Unfortunately, Nelson says, not all his patients are so successful. He 
describes one, a woman who is seriously overweight, whose chaotic family 
life, compounded by the stresses of poverty, is overwhelming. She can barely 
keep regular doctor's appointments, much less keep track of her blood sugar, 
medications and the other details of diabetes management. 

''One of the biggest issues we've had to handle is getting a patient to 
understand the consequences of their diabetes,'' he says. ''So many people 
come into the office, and as long as they feel fine, they don't care if 
their blood sugar is 300.'' (Normal is 70 to 110.) That's a problem for many 
diabetics. They feel OK until serious complications begin, and by then it 
can be too late to reverse them. 

If left unchecked, diabetes can lead to kidney failure, blindness, 
amputations and heart disease. 

Real help is available 

Local physicians are alarmed. Stacey Davidson, an ophthalmologist, says 
about 30% of his patients have diabetes-related eye problems, and Bennie 
Wright, a general surgeon, says fully half the operations he performs, such 
as bypass grafts and amputations, are to treat long-term complications of 

They say they're hoping a new project, the Delta Health Initiative, which is 
being launched by Delta State University and the University of Mississippi 
Medical Center, will help by creating a diabetes education and research 
center to pull educators, family physicians and medical specialists, 
dietitians and others together for a kind of one-stop medical approach to a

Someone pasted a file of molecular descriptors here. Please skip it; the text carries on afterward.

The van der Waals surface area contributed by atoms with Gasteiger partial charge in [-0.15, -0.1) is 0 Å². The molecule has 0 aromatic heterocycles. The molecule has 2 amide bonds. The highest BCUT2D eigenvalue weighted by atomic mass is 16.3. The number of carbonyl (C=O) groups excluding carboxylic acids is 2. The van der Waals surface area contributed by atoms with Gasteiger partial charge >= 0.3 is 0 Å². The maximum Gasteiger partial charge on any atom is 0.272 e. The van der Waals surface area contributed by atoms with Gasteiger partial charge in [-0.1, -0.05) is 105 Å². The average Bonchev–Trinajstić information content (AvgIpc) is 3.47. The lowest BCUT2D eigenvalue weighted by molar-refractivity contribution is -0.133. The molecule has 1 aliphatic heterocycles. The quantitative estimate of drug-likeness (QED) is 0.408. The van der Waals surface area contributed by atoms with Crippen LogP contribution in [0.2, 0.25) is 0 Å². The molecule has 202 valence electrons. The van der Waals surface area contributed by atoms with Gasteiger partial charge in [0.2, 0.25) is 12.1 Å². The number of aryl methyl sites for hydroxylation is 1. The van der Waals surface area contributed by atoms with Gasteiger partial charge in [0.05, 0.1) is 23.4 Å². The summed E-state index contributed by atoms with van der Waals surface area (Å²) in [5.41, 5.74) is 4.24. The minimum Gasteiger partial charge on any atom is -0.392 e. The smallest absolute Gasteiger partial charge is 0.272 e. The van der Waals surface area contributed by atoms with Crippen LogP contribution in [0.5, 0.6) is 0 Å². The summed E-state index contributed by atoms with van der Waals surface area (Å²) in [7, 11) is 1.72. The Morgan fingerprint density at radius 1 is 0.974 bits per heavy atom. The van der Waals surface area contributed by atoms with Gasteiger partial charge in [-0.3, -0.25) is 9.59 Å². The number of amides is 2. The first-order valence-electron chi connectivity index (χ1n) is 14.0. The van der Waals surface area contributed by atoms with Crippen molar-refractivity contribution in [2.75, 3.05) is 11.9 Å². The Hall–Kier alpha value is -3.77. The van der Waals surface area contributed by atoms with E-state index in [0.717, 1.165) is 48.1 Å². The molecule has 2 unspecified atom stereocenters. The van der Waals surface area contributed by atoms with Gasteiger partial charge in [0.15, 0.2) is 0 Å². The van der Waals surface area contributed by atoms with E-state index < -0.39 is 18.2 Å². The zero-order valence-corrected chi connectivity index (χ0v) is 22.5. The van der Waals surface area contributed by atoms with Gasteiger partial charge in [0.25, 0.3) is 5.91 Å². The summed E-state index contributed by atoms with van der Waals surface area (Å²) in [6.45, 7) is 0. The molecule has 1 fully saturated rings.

complex problem. 

Despite the depth of the problem of diabetes here, Nelson and other experts 
are upbeat. New medications, greater use of the A1C test (which has been 
approved for over-the-counter sales as a home test kit) and a long-lasting 
form of insulin that cuts down on injections make treatment easier and more 

''It's important that diabetes patients realize the challenges of their 
illness,'' Nelson says. But ''it is critical for them not to be discouraged. 
Patients need to understand that if they take an active role in their 
disease, we have better ways to assess them and better tools than ever 

If the increase in diabetes had occurred 20 years ago, there would be little 
that doctors could do to help, Gavin says. Today, he says, what was once 
thought to be the inevitable outcome of diabetes is no longer that. 

''My great-grandmother died of diabetes. It was a time when if you developed 
'sugar,' you were going to lose your leg. It was not 'if,' just a matter of 

That's no longer true, and that positive change has occurred ''in my 
lifetime,'' Gavin says. ''If I live long enough, I may see a cure for this